In July, Andrés Jimenez took the helm at Green 2.0, an independent advocacy campaign to increase racial diversity among environmental organizations. Previously, Jimenez served as senior director of government affairs at Citizens Climate Lobby (CCL), and as associate director of government relations at Ocean Conservancy. The timing was right, as the nation engaged in a long-overdue reckoning with racism that prompted considerable soul-searching within the (very white) mainstream environmental movement. Here, Jimenez talks with Laurie Mazur of the Island Press Urban Resilience Project about progress made, challenges unmet, and reasons for hope.
Laurie Mazur: Tell me a little about your journey how you came to be doing this work.
Andrés Jimenez: I grew up in West Virginia in a generation where you could go outside and play in the woods, by the creeks. We wouldn’t come in until mom called us in for dinner. It really gave me a passion for environmental work.
I have also experienced what it is to be a person of color in this movement. I’ve seen firsthand organizations that are doing the right thing and organizations that are not. For example, a few months ago, I sat in a room with 40 organizations, looked around the room, and I was one of two people of color represented. I was disgusted. So it’s experiences like that — and there’s plenty more I could share with you — that made me decide that Green 2.0 was where I wanted to be.
How did Green 2.0 come about, and what are you working on now?
Green 2.0 was launched in 2014 as a working group of thought leaders at the intersection of environment and race. We commissioned a report that found that the mainstream environmental movement had failed to diversify their staff despite decades of promises to do so.
So we started to publish an annual report card that looks at the top 40 foundations and environmental groups when it comes to hiring people of color and putting people of color on boards.
And in 2019 we decided to shift our focus towards accountability through transparent analysis, praise, and exposure of the collective work of individual NGOs, foundations, and government agencies. We’re elevating public attention on the racial demographics of environmental leadership, and the degree to which leaders are positioned to prioritize equity in organizational strategies, programs, and operations.
You became president of Green 2.0 at a moment when many Americans are reckoning with racism in all of its forms. How is that playing out in the environmental movement?
We’re seeing some organizations step up and say, “We need to put this into our strategic plan; we need to make sure that we’re changing, culturally and at the foundation of who we are.”
Unfortunately, other groups think they can issue a statement of support for Black Lives Matter, or have one organization-wide conversation about race and then call it a day. They say, “We’ve checked that box.”
What does it look like to move beyond checking the box, to really change the culture?
It means being proactive. Organizations need to say this isn’t just something we’re going to put in the corner and kind of work on when we have time, or we’ll hire one person and that is the only person that needs to deal with this.
There needs to be an understanding that organizations need to change from bottom to top. They need to change how they’re working, their hiring practices, who they’re giving a voice to within their organization, who they’re giving leadership responsibilities to. They need to be putting strategic plans together. They need to be working with staff, because staff is demanding it.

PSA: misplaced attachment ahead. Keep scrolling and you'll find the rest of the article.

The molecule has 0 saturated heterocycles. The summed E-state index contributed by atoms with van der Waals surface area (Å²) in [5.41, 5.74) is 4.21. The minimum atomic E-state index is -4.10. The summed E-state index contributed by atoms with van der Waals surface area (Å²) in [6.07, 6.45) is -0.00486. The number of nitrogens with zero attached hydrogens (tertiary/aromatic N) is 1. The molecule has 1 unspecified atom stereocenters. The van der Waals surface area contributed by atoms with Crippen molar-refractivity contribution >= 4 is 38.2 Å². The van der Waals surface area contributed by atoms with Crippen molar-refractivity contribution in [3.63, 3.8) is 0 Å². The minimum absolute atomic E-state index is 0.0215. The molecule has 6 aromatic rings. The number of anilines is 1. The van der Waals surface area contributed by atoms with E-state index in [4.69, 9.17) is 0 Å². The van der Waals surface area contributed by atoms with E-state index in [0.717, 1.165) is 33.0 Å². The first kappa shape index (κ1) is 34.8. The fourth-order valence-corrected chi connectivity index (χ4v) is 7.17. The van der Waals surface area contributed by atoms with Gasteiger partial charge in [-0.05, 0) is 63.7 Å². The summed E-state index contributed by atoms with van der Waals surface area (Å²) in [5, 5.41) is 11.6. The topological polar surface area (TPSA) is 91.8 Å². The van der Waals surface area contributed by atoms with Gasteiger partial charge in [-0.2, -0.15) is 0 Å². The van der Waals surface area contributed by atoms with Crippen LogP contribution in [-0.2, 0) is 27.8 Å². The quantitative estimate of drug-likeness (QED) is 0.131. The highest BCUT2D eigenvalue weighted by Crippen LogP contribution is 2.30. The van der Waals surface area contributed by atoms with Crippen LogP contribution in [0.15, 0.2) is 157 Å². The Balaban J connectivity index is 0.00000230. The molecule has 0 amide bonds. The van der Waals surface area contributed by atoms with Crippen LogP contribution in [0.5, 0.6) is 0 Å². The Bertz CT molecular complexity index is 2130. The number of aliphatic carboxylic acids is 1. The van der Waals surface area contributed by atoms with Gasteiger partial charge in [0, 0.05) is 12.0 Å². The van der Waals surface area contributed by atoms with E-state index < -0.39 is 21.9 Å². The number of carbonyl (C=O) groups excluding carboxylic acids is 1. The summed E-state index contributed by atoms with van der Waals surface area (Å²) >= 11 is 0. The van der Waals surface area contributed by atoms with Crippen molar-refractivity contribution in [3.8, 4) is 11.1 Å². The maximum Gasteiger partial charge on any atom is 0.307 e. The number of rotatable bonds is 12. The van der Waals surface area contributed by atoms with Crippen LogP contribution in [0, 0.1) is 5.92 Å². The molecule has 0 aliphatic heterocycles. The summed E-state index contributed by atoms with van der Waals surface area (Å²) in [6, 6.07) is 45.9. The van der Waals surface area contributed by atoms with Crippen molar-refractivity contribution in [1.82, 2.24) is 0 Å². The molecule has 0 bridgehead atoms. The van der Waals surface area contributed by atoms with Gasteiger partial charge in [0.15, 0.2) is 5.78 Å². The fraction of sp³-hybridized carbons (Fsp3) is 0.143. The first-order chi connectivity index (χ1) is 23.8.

Lots of groups are looking in the mirror and saying, “We’re not doing the best we can. We’re not where we want to be or should be.” When we see that, it gives us hope. Even though it’s late in the game, these organizations are coming to the table.
We see organizations like the National Wildlife Federation, Sierra Club, and Ocean Conservancy, to name a few, that are stepping up. They are saying, “We may fail, we may stumble,” but at least they’re putting the effort into trying.
The worst case scenario is an organization that says, “This isn’t for us, I’m not stepping out of my comfort zone, I’m scared of what funders may think, I’m scared of what volunteers and members may think, so I’m not going to try.”
Diversity has become an end goal for a lot of organizations. It’s assumed that simply hiring more people of color will address the racism that permeates our culture. I’m thinking of when Ruth Tyson resigned from Union of Concerned Scientists earlier this year and wrote a moving exit letter about why she found the culture there unwelcoming. Is diversity hiring enough?
I think 2020 proved to a lot of organizations that diversity hiring alone isn’t enough. We saw some organizations make good-faith efforts to hire more diverse staff, but they didn’t have the infrastructure in place to make those new hires feel included and valued.
That’s why many organizations have a higher turnover rate for people of color than white staff. The failure to retain those hires is significant and often indicates that something is broken in terms of the work culture. It means that the organization needs to dig deeper to figure out what about the organizational structure itself is not helping them retain people of color.
One of our reports, Leaking Talent, found several factors that helped organizations improve retention for employees of color, such as including diversity and inclusion commitments in the organization’s mission, vision, and values and the organization’s strategic planning process. We also found that transparency in employee development and evaluation is really important.
So, when you step back and take a look at the environmental movement as a whole, how are we doing?